Biosolids are spread out on farmland used to grow crops by the city of Los Angeles south of Bakersfield, at the Green Acres Farm.

VISALIA — After nearly a decade of court battles, the legal fight between the City of Los Angeles and the County of Kern over the land application of biosolids — treated sewage sludge — finally went to trial Tuesday.

Los Angeles’ challenge of Measure E, Kern County’s 2006 voter-approved ban on farming with biosolids in unincorporated areas, has faced dueling motions and rulings at nearly every level of court in the nation.

Now, for the first time, a judge is hearing evidence, witness examination and debate in a full trial. Tulare County Superior Court Judge Lloyd Hicks is presiding over the case, which is expected to run as long as two weeks.

Attorney Brian Condon, speaking for the County of Kern, argued in his opening statement that the case isn’t about how Los Angeles-owned Green Acres Farm is meeting the current regulations that cover biosolids.

“It’s about the risks to Kern County from chemicals that aren’t covered by current rules,” he said.

Testimony will show, he said, that a host of questionable chemicals, including flame retardants, have been found in soil samples in the area.

Kern County voters, Condon argued, shouldn’t have to wait until someone is harmed by those chemicals before they can block Los Angeles from spreading biosolids on Kern County land.

Los Angeles’ attorneys spent their time Tuesday calling a string of witnesses, mostly Green Acres operators, biosolids handlers and city officials, to paint the picture that Los Angeles is operating within the law and recycling much of the city’s sewage solids in a beneficial manner by growing dairy feed crops in Kern County.

Condon and attorney Jonathan Hughes tried to poke holes in that picture and show Los Angeles was trying to do the minimum amount of work and testing to ensure biosolids were safe to spread on farmland.

City of Los Angeles attorney Mike Lampe started the day by questioning Kern County Public Health Services Director Matt Constantine about his role in enforcing county regulations on Green Acres Farm, the 4,700-acre Los Angeles-owned property where most of LA’s biosolids are disposed of.

“Has the Kern County Environmental Health Division... ever made a determination that the flies and odors came from Green Acres Farm?” Lampe asked.

“No,” Constantine said.

Lampe asked Constantine why Kern County Environmental Health Services, in 2011, stopped enforcing a 2003 ordinance that requires Los Angeles to apply only exceptional quality biosolids.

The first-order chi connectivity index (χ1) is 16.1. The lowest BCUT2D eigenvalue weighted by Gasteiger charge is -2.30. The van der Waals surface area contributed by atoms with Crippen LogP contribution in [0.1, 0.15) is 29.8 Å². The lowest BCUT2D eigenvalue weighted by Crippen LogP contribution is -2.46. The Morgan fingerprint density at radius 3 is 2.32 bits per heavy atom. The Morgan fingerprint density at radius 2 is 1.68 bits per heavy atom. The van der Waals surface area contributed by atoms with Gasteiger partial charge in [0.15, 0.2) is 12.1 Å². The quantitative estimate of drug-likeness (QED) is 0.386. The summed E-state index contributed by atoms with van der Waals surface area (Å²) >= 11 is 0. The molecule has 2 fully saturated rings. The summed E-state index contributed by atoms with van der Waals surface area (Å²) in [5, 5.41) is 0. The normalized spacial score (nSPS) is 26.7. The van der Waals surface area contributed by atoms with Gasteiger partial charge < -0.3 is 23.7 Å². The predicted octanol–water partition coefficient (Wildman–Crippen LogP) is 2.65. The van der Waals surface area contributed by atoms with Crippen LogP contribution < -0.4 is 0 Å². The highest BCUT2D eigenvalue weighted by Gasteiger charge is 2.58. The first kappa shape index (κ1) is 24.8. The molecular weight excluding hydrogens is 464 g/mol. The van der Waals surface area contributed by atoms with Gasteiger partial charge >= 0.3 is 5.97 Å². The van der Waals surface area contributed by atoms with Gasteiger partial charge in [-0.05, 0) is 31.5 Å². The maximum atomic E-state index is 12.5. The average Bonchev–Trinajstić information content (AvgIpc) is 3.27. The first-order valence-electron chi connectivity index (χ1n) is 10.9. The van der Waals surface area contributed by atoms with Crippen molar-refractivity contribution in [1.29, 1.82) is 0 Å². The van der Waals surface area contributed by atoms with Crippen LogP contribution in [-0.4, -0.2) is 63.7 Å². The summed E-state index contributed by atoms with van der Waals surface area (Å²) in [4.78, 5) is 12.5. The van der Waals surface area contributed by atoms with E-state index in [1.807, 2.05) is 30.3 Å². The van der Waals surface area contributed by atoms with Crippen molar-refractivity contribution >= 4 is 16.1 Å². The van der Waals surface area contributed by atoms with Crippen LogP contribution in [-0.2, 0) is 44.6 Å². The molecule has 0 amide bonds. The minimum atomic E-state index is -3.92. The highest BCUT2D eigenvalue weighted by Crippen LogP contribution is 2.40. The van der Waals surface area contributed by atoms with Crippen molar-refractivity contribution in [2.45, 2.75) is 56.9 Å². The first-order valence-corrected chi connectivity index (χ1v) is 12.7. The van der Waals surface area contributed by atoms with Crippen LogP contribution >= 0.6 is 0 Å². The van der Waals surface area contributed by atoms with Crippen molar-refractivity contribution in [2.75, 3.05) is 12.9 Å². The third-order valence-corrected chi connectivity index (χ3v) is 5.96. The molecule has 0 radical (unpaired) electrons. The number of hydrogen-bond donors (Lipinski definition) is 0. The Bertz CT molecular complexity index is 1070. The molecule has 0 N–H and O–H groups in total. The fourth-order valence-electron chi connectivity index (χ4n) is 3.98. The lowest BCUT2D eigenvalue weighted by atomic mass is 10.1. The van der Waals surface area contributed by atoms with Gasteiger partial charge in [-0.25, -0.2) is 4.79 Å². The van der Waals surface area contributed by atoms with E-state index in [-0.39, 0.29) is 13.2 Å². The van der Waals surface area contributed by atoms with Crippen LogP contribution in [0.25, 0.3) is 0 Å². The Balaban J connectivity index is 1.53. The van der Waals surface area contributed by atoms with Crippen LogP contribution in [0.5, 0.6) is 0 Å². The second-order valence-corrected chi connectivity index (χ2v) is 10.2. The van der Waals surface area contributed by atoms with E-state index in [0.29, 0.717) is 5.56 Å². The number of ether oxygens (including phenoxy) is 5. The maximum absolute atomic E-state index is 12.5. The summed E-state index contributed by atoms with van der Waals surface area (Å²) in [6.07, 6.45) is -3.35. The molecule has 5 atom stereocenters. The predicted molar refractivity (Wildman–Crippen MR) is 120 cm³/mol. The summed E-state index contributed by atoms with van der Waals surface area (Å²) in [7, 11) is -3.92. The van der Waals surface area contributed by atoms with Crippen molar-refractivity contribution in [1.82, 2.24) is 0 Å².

“After consulting with county counsel, I made the decision not to regulate the facility — not to enforce the 2003 AEQ ordinance,” Constantine said. “I did not believe not enforcing the ordinance would create an imminent health risk.”

Did he tell the Kern County Board of Supervisors that he had stopped enforcing the ordinance?

“I don’t remember notifying the board,” Constantine said.

On cross-examination, Condon worked hard to show Lampe was playing games with the facts and that other agencies are regulating impacts from Green Acres,

He asked Constantine about the impact that Measure E had on the 2003 ordinance.

“It repealed it,” Constantine said.

Constantine, prompted further by Condon, explained that the county stopped enforcement of the 2003 ordinance after a federal court dismissed Los Angeles’ case against Measure E several years ago.

Measure E has since been frozen by judge Hicks, who ordered Los Angeles to operate under the 2003 ordinance.

Next up was Rob Fanucchi of Kern County, who farms Green Acres Farm for Los Angeles.

Given a choice of manure or biosolids, he told Lampe, he would prefer to use biosolids.

“If things are planted at the same time, Green Acres Farm can out-produce some of the other areas I farm around there,” Fanucchi said.

Condon asked if Fanucchi knows where the irrigation water goes after it nourishes the crops.

“I don’t know how far down it goes,” he said.

Then Condon asked Fanucchi why he doesn’t use biosolids on his personal farmland, where he has almond and pistachio orchards.

“Because I don’t know if the haulers would allow it — for food quality,” Fanucchi said.

The most heated exchanges of the day came in the afternoon when Lampe called Diane Gilbert-Jones, regulatory liason for the City of Los Angeles Bureau of Sanitation, to the stand.

He went over, in detail, the reports, tests and filings Green Acres completes to comply with San Joaquin Valley Regional Water Quality Control Board and other regulatory agencies’ rules.

Then he asked, in a rapid-fire series of short questions, whether anyone has asked for additional testing of the soils, crops or water for either regulated substances or what the County of Kern calls “constituents of emerging concern.”

“No,” Gilbert-Jones said to each question.

Condon jumped in quickly to cross-examine.

“Does the City of Los Angeles monitor the groundwater at Green Acres Farms?”

“No,” Gilbert-Jones said, saying Los Angeles is not required to do so.

Condon also pushed hard on “constituents of emerging concern” — chemicals and substances that could be in biosolids but are not regulated.

He asked her if the City of Los Angeles has any plans to use constituents of concern as a control point in the treatment of biosolids — even though audits of operations called for that action.

“Not that I’m aware of,” Gilbert-Jones said.

She said regulations do not require Los Angeles to test for or treat for those chemicals and substances and — while they monitor studies on the materials — the city isn’t likely to do anything to control them unless regulations change.

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